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Cancer clinical trials provide the best evidence for showing the efficacy of new treatments. However, only a small percentage of adult patients with cancer participate in clinical trials.1 The issue of income disparities in clinical trial participation has been poorly addressed; limiting income disparities is important for ensuring rapid enrollment and fair access to trials. Our research group previously found that patients with annual household incomes below $50 000 were 27% less likely to participate in clinical trials.2 This provocative result was derived from one of many analyses of demographic and socioeconomic factors within a single, cross-sectional data set and so was considered hypothesis generating. The confirmation of this finding with prospectively collected data is critical for affirming its validity.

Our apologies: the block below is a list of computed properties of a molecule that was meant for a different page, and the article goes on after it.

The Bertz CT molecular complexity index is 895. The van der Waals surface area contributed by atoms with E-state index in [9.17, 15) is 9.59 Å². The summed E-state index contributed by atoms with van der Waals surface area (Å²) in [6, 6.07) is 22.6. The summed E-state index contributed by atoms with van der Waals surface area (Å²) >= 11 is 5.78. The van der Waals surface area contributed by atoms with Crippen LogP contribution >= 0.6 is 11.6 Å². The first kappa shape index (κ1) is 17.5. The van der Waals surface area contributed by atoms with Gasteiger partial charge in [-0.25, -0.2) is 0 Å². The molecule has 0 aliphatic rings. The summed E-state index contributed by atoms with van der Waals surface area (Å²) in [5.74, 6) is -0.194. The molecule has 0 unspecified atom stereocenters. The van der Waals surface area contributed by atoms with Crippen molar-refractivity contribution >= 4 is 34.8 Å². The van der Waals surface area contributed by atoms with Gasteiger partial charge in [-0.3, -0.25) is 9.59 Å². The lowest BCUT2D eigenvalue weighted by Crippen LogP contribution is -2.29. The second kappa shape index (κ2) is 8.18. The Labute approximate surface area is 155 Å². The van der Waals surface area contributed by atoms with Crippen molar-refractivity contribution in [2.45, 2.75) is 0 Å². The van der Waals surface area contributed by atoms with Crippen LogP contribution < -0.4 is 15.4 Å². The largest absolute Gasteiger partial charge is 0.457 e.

Unger JM, Gralow JR, Albain KS, Ramsey SD, Hershman DL. Patient Income Level and Cancer Clinical Trial ParticipationA Prospective Survey Study. JAMA Oncol. 2016;2(1):137-139. doi:10.1001/jamaoncol.2015.3924